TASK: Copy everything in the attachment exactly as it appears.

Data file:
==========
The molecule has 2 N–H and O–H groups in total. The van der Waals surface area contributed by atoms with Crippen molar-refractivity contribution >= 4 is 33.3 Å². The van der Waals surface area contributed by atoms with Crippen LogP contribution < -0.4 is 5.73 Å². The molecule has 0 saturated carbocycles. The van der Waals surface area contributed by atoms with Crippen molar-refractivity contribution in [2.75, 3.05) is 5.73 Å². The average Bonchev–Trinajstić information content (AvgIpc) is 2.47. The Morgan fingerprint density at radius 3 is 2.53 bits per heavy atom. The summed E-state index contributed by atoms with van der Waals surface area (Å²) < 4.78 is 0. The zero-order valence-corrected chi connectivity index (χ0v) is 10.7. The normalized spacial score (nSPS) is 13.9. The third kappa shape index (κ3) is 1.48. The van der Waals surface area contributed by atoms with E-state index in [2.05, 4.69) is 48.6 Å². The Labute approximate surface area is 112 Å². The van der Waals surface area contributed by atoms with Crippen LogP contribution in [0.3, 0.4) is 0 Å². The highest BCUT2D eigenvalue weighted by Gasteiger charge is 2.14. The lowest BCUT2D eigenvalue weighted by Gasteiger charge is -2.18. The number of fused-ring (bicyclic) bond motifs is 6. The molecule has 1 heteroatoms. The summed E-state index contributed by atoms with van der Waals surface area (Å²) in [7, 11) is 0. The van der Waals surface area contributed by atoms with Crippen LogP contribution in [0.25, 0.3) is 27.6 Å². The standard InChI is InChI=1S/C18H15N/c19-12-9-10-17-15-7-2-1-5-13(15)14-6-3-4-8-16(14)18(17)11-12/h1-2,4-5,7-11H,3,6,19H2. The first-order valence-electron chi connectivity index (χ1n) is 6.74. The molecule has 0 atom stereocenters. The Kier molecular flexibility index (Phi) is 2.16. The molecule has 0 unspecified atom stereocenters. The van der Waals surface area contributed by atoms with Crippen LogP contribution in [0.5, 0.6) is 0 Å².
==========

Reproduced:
The molecule has 2 N–H and O–H groups in total. The van der Waals surface area contributed by atoms with Crippen molar-refractivity contribution >= 4 is 33.3 Å². The van der Waals surface area contributed by atoms with Crippen LogP contribution < -0.4 is 5.73 Å². The molecule has 0 saturated carbocycles. The van der Waals surface area contributed by atoms with Crippen molar-refractivity contribution in [2.75, 3.05) is 5.73 Å². The average Bonchev–Trinajstić information content (AvgIpc) is 2.47. The Morgan fingerprint density at radius 3 is 2.53 bits per heavy atom. The summed E-state index contributed by atoms with van der Waals surface area (Å²) < 4.78 is 0. The zero-order valence-corrected chi connectivity index (χ0v) is 10.7. The normalized spacial score (nSPS) is 13.9. The third kappa shape index (κ3) is 1.48. The van der Waals surface area contributed by atoms with E-state index in [2.05, 4.69) is 48.6 Å². The Labute approximate surface area is 112 Å². The van der Waals surface area contributed by atoms with Crippen LogP contribution in [0.3, 0.4) is 0 Å². The highest BCUT2D eigenvalue weighted by Gasteiger charge is 2.14. The lowest BCUT2D eigenvalue weighted by Gasteiger charge is -2.18. The number of fused-ring (bicyclic) bond motifs is 6. The molecule has 1 heteroatoms. The summed E-state index contributed by atoms with van der Waals surface area (Å²) in [7, 11) is 0. The van der Waals surface area contributed by atoms with Crippen LogP contribution in [0.25, 0.3) is 27.6 Å². The standard InChI is InChI=1S/C18H15N/c19-12-9-10-17-15-7-2-1-5-13(15)14-6-3-4-8-16(14)18(17)11-12/h1-2,4-5,7-11H,3,6,19H2. The first-order valence-electron chi connectivity index (χ1n) is 6.74. The molecule has 0 atom stereocenters. The Kier molecular flexibility index (Phi) is 2.16. The molecule has 0 unspecified atom stereocenters. The van der Waals surface area contributed by atoms with Crippen LogP contribution in [0.5, 0.6) is 0 Å².